Schools and Students
Some research suggests that small/intermediate-sized schools and relatively small classes can have advantages, including possibly leading to higher achievement (Klonsky 1995; Raywid 1995; Lee and Smith 1997), although some of the findings are debated.3 This research has found that placing students in small groups tends to foster close working relationships between teachers and students, thus enhancing learning (Lee and Smith 1993) particularly among at-risk students and those in the early grades (Lee and Smith 1995; Krueger and Whitmore 2001). Fairly small schools are also believed to promote teachers’ commitment to collaborative work and to support the development of a "professional community of learners" that Newmann and Wehlage (1995) consider useful for high student achievement. In addition to the possible advantages of small schools, they may have some disadvantages as well, such as providing a narrower set of programs and services. The smallest high schools may not be able to offer advanced courses because they have too few students, a shortage of qualified teachers, or both. The data in indicator 27, which examines the proportions of students who completed advanced science and mathematics courses in high schools of different sizes, shows that moderate-sized high schools may provide advantages.
School size is typically related to the population density of the local area and its age distribution of children; for private schools, local demand for a school’s instructional philosophy also contributes to size of enrollment. The average private school had 193 students in 1999–2000, while the average public school had 535 students (table 3). Among private schools, 80 percent had enrollments of fewer than 300, compared with 29 percent of public schools. Within the private sector, Catholic schools had larger enrollments than other types of schools. About 43 percent of Catholic schools had 150–299 students in 1999–2000 (a higher proportion than in the other two school types), and another 38 percent had 300 or more students. In comparison, 11–12 percent of other religious schools and nonsectarian schools had 300 or more students. About 36–37 percent of other religious and nonsectarian schools had fewer than 50 students. Such small schools were rare, however, among Catholic schools (1 percent) and in the public sector as a whole (4 percent).
The average class size reported by teachers was larger in public schools than in private schools for both self-contained (the norm for elementary grades) and departmentalized classes (typical in middle and upper grades). Teachers in Catholic schools had an average of 23 students in their departmentalized classes, and in public schools the figure was 24 students (table 4). In both Catholic and public schools, however, departmentalized classes were larger than in other religious and nonsectarian schools, where the average class sizes were 17 and 15 students, respectively.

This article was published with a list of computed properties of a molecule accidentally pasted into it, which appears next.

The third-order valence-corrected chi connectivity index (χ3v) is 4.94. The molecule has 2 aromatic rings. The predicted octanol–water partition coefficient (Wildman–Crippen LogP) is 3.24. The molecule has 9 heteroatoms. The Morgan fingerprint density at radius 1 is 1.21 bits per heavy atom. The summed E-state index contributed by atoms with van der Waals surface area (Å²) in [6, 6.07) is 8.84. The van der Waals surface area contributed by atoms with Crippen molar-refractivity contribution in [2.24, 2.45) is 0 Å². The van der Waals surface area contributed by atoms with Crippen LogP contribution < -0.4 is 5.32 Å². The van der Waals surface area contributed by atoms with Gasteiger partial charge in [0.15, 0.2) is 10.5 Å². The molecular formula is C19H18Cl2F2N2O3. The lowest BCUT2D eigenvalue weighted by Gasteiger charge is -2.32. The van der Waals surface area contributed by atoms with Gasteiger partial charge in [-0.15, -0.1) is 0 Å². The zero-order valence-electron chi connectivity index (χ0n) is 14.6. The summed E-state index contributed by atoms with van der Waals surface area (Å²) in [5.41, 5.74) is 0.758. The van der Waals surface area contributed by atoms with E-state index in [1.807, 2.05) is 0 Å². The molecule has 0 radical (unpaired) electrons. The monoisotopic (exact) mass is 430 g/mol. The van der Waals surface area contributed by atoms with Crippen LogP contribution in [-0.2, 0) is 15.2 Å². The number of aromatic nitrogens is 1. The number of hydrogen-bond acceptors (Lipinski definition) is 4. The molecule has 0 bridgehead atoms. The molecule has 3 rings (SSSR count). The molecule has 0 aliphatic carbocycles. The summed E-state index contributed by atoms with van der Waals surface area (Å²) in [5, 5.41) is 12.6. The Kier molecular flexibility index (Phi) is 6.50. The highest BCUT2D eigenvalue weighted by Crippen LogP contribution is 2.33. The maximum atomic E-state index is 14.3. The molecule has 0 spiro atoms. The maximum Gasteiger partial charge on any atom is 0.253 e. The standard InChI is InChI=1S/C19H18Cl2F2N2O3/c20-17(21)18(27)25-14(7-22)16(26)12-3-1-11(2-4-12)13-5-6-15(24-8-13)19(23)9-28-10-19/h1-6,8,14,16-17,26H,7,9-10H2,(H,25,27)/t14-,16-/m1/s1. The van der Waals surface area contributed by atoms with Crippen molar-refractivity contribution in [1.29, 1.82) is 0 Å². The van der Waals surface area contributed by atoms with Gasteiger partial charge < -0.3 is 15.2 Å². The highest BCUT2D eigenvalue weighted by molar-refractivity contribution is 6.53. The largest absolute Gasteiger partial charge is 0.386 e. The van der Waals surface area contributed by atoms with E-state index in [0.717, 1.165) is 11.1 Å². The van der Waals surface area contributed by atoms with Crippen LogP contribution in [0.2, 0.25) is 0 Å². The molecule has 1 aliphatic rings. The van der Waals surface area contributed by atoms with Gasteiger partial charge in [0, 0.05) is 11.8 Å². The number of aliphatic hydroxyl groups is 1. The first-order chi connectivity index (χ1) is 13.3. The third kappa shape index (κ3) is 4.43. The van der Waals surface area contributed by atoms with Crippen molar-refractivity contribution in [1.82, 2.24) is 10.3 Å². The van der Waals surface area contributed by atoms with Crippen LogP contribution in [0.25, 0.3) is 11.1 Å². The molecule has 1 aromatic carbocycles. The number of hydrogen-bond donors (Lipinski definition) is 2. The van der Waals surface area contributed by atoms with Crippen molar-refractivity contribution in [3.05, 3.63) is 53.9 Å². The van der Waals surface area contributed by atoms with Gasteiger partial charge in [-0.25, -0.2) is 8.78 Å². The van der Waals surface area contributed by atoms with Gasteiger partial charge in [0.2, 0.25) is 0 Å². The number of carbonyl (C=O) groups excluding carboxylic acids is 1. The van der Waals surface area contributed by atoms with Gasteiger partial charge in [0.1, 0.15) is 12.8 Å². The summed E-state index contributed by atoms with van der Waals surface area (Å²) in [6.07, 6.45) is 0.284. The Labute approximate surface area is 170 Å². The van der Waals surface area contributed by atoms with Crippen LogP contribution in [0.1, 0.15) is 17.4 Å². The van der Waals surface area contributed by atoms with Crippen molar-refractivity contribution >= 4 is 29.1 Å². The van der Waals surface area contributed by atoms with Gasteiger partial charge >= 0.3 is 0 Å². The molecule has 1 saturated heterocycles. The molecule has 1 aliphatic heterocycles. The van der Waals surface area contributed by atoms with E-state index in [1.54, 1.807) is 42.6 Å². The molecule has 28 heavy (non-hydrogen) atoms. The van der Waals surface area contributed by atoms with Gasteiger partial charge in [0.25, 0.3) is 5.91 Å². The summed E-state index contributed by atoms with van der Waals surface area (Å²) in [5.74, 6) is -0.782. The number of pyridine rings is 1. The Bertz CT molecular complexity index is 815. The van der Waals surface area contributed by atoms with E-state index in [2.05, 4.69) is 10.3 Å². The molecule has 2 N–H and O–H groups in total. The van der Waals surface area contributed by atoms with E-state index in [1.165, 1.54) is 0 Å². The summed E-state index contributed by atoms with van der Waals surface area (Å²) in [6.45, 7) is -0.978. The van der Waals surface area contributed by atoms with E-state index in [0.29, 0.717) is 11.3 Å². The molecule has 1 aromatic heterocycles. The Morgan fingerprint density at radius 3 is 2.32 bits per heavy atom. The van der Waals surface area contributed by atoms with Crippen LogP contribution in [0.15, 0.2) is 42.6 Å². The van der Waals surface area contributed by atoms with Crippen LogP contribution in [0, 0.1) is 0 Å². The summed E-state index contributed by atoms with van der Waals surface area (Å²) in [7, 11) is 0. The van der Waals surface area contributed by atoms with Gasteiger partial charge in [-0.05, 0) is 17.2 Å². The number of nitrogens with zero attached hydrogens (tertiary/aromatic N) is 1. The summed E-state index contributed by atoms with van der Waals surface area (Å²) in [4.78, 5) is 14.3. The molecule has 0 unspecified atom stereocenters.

The schoolwide student/teacher ratio tends to be smaller than the average size of self-contained or departmentalized classes (shown in table 4) mainly because the student/teacher ratio includes any pull-out, enrichment, and other special classes. Private schools had an average of 13 students per FTE teacher, compared with an average of 16 students per teacher in public schools. Furthermore, 36 percent of private schools had a student/teacher ratio lower than 10:1, compared with 10 percent of public schools.
3Some other research has questioned the value of decreasing class sizes in raising achievement, particularly in light of the often high costs of implementing such changes. Hanushek (2000) argues that the quality of additional teachers hired to reduce class sizes is the important variable, rather than smaller class sizes per se. O’Connell and Smith (2000) and Finn and Achilles (1999) found that smaller class size does not substantively change how teachers teach, although the evidence on that question is mixed; see Holloway (2002) for a summary of research on the topic. (back to text)
Figures and Tables
Table 3: Average number of students enrolled and percentage distribution of schools according to enrollment size, by sector and private school type: 1999–2000
Table 4: Average class size, student/teacher ratios, and percentage of schools with a student/teacher ratio less than 10:1, by sector and private school type: 1999–2000
Table S3: Standard errors for the average number of students enrolled and percentage distribution of schools according to enrollment size, by sector and private school type: 1999–2000
Table S4: Standard errors for the average class size, student/teacher ratios, and percentage of schools with a student/teacher ratio less than 10:1, by sector and private school type: 1999–2000